The Humours of Bandon

This show is a delight. Storytelling with a tiny bit of dance taking us behind the scenes of the competition world of Irish dancing. Produced by Fishamble, Dublin’s New Writing theatre, which brought the five star Underneath to Edinburgh in2015, The Humours of Bandon is equally knock-out and Margaret McAuliffe, the writer and performer is a star.

​This show is a delight.

Even if you’re not an Irish Traditional Dancer, anyone who’s taken part in any kind of dance, or any kind of competition, will recognise the hours, nay years, of practice, the tension, the stress, the rivalry and jealousy, the bitchiness and ‘politics’ behind the scenes. The rest of us can just sit back and enjoy this emotional rollercoaster ride.

Margaret McAuliffe plays 18 year old, Annie O’Lochlan Harte who lives for dance, reminiscing on the eve of the Open Championship. Playing all the beautifully observed characters, McAuliffe also has a terrific ear for accents; Annie’s loyal and long-suffering mother from Cork and her strict teacher, Assumpta a ‘Dub’, and the Northern Irish Noonans who are Annie’s chief rivals. Deft touches bring the characters to life; Stephen Kirwan noted for his ‘Roly Rally’ and Rita Noonan whose very first pose, her pointed toe is similar to throwing down a gauntlet.

We learn the importance of the correct vocabulary; ‘bendies’ for rubber curlers, ‘pumps’ for shoes and McAuliffe demonstrates some basic moves: the rock, the scissors, chops, drum-drum-heel-toe and teaches us essentials like dazzling white socks, why once you reach eighteen you must wear black tights, breathing through your mouth and above all, never miss your place in line. For thereby hangs a tale, but no spoilers here.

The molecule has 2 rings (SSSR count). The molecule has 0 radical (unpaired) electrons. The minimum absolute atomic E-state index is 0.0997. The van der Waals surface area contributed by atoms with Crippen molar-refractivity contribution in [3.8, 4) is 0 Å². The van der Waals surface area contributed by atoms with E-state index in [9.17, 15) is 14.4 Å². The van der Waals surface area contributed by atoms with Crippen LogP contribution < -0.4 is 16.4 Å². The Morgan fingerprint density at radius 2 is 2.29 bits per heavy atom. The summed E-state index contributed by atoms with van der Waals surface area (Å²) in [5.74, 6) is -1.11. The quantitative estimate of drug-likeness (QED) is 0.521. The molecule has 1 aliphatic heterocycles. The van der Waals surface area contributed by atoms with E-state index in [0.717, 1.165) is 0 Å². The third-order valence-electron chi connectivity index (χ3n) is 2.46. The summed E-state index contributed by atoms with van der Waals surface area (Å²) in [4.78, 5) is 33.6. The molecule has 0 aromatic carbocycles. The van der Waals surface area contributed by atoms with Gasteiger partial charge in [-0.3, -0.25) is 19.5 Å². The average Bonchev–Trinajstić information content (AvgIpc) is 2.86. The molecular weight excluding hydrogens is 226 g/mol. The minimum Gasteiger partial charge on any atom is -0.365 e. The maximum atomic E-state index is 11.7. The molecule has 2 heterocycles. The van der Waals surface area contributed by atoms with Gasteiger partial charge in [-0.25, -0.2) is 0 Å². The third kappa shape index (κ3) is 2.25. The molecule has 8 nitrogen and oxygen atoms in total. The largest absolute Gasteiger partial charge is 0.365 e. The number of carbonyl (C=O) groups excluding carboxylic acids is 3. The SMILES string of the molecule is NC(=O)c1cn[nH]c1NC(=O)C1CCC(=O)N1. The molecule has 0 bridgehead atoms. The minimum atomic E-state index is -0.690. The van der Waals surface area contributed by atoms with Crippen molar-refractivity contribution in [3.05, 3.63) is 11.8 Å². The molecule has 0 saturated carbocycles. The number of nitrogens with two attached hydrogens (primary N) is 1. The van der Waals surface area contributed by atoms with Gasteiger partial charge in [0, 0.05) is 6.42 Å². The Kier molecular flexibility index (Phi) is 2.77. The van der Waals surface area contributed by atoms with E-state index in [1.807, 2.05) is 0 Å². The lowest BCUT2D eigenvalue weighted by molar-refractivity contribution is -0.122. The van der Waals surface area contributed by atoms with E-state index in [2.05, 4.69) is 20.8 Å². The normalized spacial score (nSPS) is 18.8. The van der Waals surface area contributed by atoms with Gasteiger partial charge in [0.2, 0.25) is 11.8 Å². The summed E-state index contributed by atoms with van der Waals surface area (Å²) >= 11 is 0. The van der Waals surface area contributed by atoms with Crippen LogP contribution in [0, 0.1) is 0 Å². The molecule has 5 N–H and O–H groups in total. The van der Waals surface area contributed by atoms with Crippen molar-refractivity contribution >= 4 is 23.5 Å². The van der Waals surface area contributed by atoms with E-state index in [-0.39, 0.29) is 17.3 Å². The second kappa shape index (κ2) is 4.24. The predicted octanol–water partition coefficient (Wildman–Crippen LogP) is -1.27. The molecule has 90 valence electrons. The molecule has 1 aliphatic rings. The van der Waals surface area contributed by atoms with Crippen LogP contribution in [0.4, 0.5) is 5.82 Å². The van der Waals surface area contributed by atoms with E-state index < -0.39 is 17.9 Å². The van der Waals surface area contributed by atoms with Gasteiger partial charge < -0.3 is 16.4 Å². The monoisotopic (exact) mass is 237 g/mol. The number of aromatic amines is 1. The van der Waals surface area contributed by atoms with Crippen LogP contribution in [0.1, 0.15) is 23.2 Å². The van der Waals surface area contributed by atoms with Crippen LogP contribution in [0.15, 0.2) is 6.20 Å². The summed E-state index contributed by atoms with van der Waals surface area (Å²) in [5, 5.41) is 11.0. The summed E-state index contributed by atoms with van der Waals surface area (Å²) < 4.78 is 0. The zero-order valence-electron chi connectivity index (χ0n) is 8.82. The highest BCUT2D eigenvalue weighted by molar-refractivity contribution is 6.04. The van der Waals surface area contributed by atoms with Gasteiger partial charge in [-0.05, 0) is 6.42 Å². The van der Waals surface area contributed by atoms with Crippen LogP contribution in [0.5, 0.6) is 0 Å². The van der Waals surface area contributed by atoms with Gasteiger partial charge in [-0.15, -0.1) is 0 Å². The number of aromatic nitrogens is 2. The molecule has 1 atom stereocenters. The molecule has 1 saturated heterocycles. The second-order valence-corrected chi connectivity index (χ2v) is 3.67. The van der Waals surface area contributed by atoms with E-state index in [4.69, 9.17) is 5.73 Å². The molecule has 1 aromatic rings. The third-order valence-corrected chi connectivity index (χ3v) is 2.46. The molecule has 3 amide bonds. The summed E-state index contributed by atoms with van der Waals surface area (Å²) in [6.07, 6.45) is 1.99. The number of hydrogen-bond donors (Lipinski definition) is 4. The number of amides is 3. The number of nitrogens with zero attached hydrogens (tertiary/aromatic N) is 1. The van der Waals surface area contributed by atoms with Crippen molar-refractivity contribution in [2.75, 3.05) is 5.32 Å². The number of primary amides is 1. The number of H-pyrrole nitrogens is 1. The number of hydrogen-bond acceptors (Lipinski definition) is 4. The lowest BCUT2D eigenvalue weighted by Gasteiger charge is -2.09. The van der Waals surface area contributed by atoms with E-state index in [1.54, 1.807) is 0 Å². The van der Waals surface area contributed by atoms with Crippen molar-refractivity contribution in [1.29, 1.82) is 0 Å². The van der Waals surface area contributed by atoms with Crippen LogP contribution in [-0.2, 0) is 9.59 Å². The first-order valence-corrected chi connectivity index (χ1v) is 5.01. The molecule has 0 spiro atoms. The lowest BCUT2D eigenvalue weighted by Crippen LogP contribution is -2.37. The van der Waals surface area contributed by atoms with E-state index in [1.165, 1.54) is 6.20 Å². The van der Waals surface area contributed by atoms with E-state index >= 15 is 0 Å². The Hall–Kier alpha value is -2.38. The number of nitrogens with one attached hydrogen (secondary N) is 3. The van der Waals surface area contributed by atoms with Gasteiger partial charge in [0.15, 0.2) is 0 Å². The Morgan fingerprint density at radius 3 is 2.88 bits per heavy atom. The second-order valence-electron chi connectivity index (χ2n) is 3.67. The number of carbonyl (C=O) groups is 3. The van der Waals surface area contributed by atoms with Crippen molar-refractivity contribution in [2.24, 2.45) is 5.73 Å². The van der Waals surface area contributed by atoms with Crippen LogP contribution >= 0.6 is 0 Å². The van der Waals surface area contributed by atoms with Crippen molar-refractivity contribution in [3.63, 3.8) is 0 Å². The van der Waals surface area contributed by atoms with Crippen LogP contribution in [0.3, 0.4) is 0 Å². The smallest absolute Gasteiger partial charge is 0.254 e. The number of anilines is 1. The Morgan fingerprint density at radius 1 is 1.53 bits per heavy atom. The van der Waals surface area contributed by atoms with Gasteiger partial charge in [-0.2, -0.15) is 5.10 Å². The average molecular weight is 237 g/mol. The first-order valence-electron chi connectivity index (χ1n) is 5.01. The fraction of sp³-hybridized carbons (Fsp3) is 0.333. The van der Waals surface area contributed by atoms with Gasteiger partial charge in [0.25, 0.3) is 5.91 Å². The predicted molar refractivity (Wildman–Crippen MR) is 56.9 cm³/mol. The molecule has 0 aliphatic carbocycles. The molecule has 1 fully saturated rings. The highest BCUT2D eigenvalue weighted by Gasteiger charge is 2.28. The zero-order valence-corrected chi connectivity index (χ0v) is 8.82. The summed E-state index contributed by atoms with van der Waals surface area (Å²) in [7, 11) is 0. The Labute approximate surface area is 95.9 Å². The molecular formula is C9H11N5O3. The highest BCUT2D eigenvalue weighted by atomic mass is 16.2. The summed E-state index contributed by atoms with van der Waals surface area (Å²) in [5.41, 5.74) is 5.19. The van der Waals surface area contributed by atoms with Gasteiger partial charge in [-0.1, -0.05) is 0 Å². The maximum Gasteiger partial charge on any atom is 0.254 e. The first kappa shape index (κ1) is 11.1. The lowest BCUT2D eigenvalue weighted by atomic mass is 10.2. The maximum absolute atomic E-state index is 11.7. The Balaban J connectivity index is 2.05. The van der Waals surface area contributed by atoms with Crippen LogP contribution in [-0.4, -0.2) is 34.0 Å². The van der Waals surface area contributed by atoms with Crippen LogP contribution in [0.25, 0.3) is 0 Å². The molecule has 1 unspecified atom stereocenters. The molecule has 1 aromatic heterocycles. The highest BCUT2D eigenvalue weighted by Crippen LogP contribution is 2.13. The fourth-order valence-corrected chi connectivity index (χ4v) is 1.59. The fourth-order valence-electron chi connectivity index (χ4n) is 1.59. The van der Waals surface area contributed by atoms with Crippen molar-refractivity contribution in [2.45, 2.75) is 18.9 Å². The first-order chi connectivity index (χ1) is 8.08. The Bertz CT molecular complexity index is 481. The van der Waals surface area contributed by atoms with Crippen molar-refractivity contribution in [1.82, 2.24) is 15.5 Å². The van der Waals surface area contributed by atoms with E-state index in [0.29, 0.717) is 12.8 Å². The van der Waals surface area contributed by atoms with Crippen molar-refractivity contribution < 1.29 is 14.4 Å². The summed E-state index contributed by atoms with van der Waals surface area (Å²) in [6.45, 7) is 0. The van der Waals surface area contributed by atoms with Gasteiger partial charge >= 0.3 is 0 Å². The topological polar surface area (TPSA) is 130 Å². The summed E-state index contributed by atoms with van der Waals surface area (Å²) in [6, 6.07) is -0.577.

The title is a well-known Irish jig performed to a tune of the same name. Bonaparte’s Retreat, a nicely symbolical title, ends the show with a performance of Irish dance from McAuliffe – well worth the wait. We only hear about the ‘massive’ (Dub teenage slang for ‘gorgeous’) dress but you’ll have to look at the poster for that.

Reviews by Stephanie Green

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The Blurb

From the confines of every parochial hall in Ireland, Irish dancing champions are churned out at a massive rate. Medals and cups build up in drawing rooms and Riverdance swells a national pride, but the public aren’t privy to the blood, sweat and tears that pave the way to the first place podium. Triple Fringe First and Olivier Award-winning Fishamble presents this very funny coming of age play about the trials and triumphs of competitive Irish Dancing, for anyone whose childhood passion threatened to overwhelm their life. Supported by Culture Ireland.

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